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Oxygen-dependence of metabolic rate in the muscles of craniates
journal contributionposted on 2010-01-01, 00:00 authored by Len ForganLen Forgan, M Forster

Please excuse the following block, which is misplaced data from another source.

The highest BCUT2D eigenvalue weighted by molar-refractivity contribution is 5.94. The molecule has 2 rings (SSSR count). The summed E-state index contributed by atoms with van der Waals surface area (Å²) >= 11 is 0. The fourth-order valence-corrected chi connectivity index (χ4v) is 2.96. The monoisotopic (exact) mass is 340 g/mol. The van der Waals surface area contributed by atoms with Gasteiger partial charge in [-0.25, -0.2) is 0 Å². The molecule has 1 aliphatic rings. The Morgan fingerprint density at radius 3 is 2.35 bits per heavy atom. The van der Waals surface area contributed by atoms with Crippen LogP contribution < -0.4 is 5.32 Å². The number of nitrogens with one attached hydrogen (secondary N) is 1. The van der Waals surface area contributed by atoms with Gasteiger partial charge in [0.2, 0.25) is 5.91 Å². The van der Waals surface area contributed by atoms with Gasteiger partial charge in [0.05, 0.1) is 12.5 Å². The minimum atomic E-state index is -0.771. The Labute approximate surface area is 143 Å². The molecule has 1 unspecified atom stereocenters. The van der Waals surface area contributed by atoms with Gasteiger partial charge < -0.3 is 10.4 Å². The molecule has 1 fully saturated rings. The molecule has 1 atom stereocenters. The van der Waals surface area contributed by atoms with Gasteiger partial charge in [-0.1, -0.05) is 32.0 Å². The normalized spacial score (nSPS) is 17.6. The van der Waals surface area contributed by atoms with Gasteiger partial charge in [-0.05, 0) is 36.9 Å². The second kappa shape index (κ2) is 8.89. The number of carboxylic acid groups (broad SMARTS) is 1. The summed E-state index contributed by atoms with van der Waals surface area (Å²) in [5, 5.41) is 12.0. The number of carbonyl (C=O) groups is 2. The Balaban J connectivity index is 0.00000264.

We present evidence that oxygen consumption (VO2 ) is oxygen partial pressure (PO2) dependent in striated muscles and PO2 -independent in the vasculature in representatives of three craniate taxa: two teleost fish, a hagfish and a rat. Blood vessel VO2 displayed varying degrees of independence in a PO2 range of 15–95 mmHg, while VO2 by striated muscle tissue slices from all species related linearly to PO2 between 0 and 125 mmHg, despite VO2 rates varying greatly between species and muscle type. In salmon red muscle, lactate concentrations fell in slices incubated at a PO2 of either 30 or 100 mmHg, suggesting aerobic rather than anaerobic metabolism. Consistent with this finding, potential energy, a proxy of ATP turnover, was PO2 -dependent. Our data suggest that the reduction in VO2 with falling PO2 results in a decrease in ATP demand, suggesting that the hypoxic signal is sensed and cellular changes effected. Viability and diffusion limitation of the preparations were investigated using salmon cardiac and skeletal muscles. Following the initial PO2 depletion, reoxygenation of the Ringer bathing salmon cardiac muscle resulted in VO2s that was unchanged from the first run. VO2 increased in all muscles uncoupled with p-trifluoromethoxylphenyl-hydrazone (FCCP) and 2,4-dinitrophenol (DNP). Mitochondrial succinate dehydrogenase activity, quantified by reduction of 3-(4,5-dimethylthiazol)-2,5-diphenyl-2H-tetrazolium bromide (MTT) to formazan, was constant over the course of the experiment. These three findings indicate that the tissues remained viable over time and ruled out diffusion-limitation as a constraint on VO2.